Traumatic brain injury (TBI) represents a severe pathology with important social and economic concerns, decompressive craniectomy (DC) represents a life-saving surgical option to treat elevated intracranial hypertension (ICP). The rationale underlying DC is to remove part of the cranial bones and open the dura mater to create space, avoiding secondary parenchymal damage and brain herniations. The scope of this narrative review is to summarize the most relevant literature and to discuss main issues about indication, timing, surgical procedure, outcome, and complications in adult patients involved in severe traumatic brain injury, underwent to the DC. The literature research is made with Medical Subject Headings (MeSH) terms on PubMed/MEDLINE from 2003 to 2022 and we reviewed the most recent and relevant articles using the following keywords alone or matched with each other: decompressive craniectomy; traumatic brain injury; intracranial hypertension; acute subdural hematoma; cranioplasty; cerebral herniation, neuro-critical care, neuro-anesthesiology. The pathogenesis of TBI involves both primary injuries that correlate directly to the external impact of the brain and skull, and secondary injuries due to molecular, chemical, and inflammatory cascade inducing further cerebral damage. The DC can be classified into primary, defined as bone flap removing without its replacement for the treatment of intracerebral mass, and secondary, which indicates for the treatment of elevated intracranial pressure (ICP), refractory to intensive medical management. Briefly, the increased brain compliance following bone removal reflects on CBF and autoregulation inducing an alteration in CSF dynamics and so, eventual complications. The risk of complications is estimated around 40%. The main cause of mortality in DC patients is due to brain swelling. In traumatic brain injury, primary or secondary decompressive craniectomy is a life-saving surgery, and the right indication should be mandatory in multidisciplinary medical-surgical consultation.

Decompressive Craniectomy in Severe Traumatic Brain Injury: The Intensivist's Point of View

Ludovico Abenavoli;
2023-01-01

Abstract

Traumatic brain injury (TBI) represents a severe pathology with important social and economic concerns, decompressive craniectomy (DC) represents a life-saving surgical option to treat elevated intracranial hypertension (ICP). The rationale underlying DC is to remove part of the cranial bones and open the dura mater to create space, avoiding secondary parenchymal damage and brain herniations. The scope of this narrative review is to summarize the most relevant literature and to discuss main issues about indication, timing, surgical procedure, outcome, and complications in adult patients involved in severe traumatic brain injury, underwent to the DC. The literature research is made with Medical Subject Headings (MeSH) terms on PubMed/MEDLINE from 2003 to 2022 and we reviewed the most recent and relevant articles using the following keywords alone or matched with each other: decompressive craniectomy; traumatic brain injury; intracranial hypertension; acute subdural hematoma; cranioplasty; cerebral herniation, neuro-critical care, neuro-anesthesiology. The pathogenesis of TBI involves both primary injuries that correlate directly to the external impact of the brain and skull, and secondary injuries due to molecular, chemical, and inflammatory cascade inducing further cerebral damage. The DC can be classified into primary, defined as bone flap removing without its replacement for the treatment of intracerebral mass, and secondary, which indicates for the treatment of elevated intracranial pressure (ICP), refractory to intensive medical management. Briefly, the increased brain compliance following bone removal reflects on CBF and autoregulation inducing an alteration in CSF dynamics and so, eventual complications. The risk of complications is estimated around 40%. The main cause of mortality in DC patients is due to brain swelling. In traumatic brain injury, primary or secondary decompressive craniectomy is a life-saving surgery, and the right indication should be mandatory in multidisciplinary medical-surgical consultation.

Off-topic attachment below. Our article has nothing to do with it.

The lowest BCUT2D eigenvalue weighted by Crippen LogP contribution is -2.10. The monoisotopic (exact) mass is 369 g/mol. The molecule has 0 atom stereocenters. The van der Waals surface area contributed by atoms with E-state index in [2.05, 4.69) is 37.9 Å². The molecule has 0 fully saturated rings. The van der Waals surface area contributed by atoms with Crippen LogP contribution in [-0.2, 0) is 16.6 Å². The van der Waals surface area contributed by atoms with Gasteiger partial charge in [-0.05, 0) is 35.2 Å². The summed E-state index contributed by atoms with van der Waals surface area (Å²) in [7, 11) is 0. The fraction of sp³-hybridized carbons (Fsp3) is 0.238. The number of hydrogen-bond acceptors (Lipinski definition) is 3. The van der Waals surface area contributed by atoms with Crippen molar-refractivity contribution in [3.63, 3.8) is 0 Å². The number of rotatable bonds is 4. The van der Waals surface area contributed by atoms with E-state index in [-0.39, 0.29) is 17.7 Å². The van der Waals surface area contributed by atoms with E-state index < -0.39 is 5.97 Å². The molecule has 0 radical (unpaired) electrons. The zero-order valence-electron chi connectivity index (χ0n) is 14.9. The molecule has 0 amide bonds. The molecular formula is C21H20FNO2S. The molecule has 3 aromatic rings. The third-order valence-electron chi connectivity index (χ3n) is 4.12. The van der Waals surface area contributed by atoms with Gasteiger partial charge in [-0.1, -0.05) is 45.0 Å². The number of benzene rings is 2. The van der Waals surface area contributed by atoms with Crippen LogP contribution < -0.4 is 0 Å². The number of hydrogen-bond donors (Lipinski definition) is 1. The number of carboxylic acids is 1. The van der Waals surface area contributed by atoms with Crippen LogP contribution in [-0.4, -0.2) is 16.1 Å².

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Utilizza questo identificativo per citare o creare un link a questo documento: https://hdl.handle.net/20.500.12317/84422
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